CAPE TOWN - African nations are failing to control tuberculosis and could be overwhelmed by drug resistant strains of the infectious lung disease, with dire implications for the war on AIDS, a leading AIDS activist said on Monday.
"The explosion of tuberculosis on the continent is combined with the explosion and advance of the HIV epidemic," Zackie Achmat, the head of South Africa's Treatment Action Campaign (TAC), told Reuters in an interview in Cape Town.
"We need new TB vaccines, new TB testing and we need new TB medicines," Achmat said as he and other activists prepared for a Nov. 8 march in the city that will champion a global call for a radical programme to attack TB.
Spread through close personal contact, TB has long been a problem in Africa, where hundreds of millions of people are latent carriers. But its growing relationship with HIV has made treating both diseases more difficult in vulnerable populations.
The emergence of extensively drug resistant TB (XDR-TB), a strain virtually immune to traditional and modern antibiotics, has raised alarm bells since surfacing in South Africa's KwaZulu-Natal Province and neighbouring Lesotho in 2006, where it killed up to 85 percent of those infected.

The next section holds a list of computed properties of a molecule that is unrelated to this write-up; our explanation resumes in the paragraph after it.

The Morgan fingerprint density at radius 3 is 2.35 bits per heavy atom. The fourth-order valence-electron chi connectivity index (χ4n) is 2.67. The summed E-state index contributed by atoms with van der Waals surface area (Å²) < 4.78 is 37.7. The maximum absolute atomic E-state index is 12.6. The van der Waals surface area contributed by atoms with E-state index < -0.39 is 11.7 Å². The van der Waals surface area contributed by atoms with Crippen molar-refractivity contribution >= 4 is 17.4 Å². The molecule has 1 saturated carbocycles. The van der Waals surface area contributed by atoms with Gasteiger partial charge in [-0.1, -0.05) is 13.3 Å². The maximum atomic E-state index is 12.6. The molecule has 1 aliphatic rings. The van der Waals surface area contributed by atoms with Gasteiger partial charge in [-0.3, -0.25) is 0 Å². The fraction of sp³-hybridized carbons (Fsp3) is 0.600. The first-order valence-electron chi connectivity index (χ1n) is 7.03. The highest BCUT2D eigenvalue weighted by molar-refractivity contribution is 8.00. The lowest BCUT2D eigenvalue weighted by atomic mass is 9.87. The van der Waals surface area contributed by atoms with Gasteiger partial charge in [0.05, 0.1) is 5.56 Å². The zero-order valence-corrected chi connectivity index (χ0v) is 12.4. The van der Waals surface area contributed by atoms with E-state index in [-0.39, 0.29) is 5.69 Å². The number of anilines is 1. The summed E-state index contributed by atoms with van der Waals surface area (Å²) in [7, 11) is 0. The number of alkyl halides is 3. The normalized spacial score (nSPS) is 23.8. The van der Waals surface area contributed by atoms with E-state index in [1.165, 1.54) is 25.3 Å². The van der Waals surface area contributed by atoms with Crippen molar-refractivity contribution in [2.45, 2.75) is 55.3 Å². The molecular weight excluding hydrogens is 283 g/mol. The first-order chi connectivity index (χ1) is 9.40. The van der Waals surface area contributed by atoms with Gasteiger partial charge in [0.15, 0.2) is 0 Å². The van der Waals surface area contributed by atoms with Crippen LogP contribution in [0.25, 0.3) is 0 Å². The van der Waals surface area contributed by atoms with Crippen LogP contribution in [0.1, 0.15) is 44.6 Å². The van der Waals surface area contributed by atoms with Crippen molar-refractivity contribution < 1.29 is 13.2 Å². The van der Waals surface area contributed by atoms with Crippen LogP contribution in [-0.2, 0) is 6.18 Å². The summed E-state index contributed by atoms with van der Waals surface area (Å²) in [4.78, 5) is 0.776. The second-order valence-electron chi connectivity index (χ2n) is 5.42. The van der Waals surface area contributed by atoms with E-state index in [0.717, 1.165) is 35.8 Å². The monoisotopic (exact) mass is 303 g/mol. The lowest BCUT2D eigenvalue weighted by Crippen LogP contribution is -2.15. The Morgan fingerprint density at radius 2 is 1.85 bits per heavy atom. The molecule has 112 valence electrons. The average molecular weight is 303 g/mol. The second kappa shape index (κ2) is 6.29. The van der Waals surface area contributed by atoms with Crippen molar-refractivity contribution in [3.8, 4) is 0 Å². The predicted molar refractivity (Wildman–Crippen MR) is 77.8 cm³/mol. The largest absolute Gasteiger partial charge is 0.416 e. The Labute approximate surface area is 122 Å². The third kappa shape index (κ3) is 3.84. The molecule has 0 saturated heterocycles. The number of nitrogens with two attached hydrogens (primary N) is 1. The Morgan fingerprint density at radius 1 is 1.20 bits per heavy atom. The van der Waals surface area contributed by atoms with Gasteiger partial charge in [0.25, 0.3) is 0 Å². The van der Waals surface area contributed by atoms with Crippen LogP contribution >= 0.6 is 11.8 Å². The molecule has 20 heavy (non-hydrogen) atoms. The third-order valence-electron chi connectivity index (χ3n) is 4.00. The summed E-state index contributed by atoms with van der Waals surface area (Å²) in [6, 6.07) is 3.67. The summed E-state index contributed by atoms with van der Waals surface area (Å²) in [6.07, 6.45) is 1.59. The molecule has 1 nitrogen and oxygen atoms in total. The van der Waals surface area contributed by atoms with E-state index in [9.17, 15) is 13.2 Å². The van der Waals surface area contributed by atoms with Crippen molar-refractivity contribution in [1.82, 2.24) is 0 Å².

The majority of those who died also had HIV.
The strain has since spread to other parts of Africa as well as to the industrialised world.
The prospect of a more virulent TB epidemic sweeping through Africa -- where crowded shantytowns and fragile health systems help spread the infection -- is a more serious threat because the two diseases are so prevalent and interlinked in the region.
A third of the estimated 40 million HIV-positive people worldwide are believed to be co-infected with TB and HIV. In South Africa, 61 percent of the roughly 250,000 people diagnosed with TB each year have HIV.
HIV-positive people and others with weakened immune systems are particularly vulnerable to TB as well as other opportunistic infections. But XDR-TB has led to not only higher mortality rates but also much faster deaths in HIV-positive populations.
"If XDR-TB becomes widespread and endemic it's going to cost the health system a phenomenal amount, never mind the fact that it will lead to phenomenal loss of life," said Achmat, who added that richer, industrialised nations were also not doing enough to fight TB.
The march on Thursday coincides with the opening of an international lung health conference, where experts are expected to discuss the problem of mounting resistance to TB drugs.
South Africa AIDS activist urges new TB plan
Published 05 November 2007